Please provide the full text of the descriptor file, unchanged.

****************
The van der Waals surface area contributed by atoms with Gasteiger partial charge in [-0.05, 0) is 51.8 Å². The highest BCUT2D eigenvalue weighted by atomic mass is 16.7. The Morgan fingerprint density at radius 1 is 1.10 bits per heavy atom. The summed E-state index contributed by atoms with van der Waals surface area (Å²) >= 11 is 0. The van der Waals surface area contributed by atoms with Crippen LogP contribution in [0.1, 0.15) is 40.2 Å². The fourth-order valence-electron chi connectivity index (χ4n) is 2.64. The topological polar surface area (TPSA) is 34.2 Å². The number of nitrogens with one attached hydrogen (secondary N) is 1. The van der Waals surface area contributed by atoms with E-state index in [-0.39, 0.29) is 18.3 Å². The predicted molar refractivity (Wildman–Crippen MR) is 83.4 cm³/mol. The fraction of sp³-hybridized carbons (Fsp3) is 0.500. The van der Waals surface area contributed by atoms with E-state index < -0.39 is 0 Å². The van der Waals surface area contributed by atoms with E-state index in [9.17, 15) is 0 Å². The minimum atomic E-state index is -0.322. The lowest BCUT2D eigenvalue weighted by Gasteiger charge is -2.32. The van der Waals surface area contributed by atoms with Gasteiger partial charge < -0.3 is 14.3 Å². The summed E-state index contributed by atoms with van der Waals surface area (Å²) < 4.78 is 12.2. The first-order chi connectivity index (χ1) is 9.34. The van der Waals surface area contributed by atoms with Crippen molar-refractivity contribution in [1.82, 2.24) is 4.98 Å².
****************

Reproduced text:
The van der Waals surface area contributed by atoms with Gasteiger partial charge in [-0.05, 0) is 51.8 Å². The highest BCUT2D eigenvalue weighted by atomic mass is 16.7. The Morgan fingerprint density at radius 1 is 1.10 bits per heavy atom. The summed E-state index contributed by atoms with van der Waals surface area (Å²) >= 11 is 0. The van der Waals surface area contributed by atoms with Crippen LogP contribution in [0.1, 0.15) is 40.2 Å². The fourth-order valence-electron chi connectivity index (χ4n) is 2.64. The topological polar surface area (TPSA) is 34.2 Å². The number of nitrogens with one attached hydrogen (secondary N) is 1. The van der Waals surface area contributed by atoms with E-state index in [-0.39, 0.29) is 18.3 Å². The predicted molar refractivity (Wildman–Crippen MR) is 83.4 cm³/mol. The fraction of sp³-hybridized carbons (Fsp3) is 0.500. The van der Waals surface area contributed by atoms with E-state index < -0.39 is 0 Å². The van der Waals surface area contributed by atoms with E-state index in [9.17, 15) is 0 Å². The minimum atomic E-state index is -0.322. The lowest BCUT2D eigenvalue weighted by Gasteiger charge is -2.32. The van der Waals surface area contributed by atoms with Gasteiger partial charge < -0.3 is 14.3 Å². The summed E-state index contributed by atoms with van der Waals surface area (Å²) < 4.78 is 12.2. The first-order chi connectivity index (χ1) is 9.34. The van der Waals surface area contributed by atoms with Crippen molar-refractivity contribution in [1.82, 2.24) is 4.98 Å².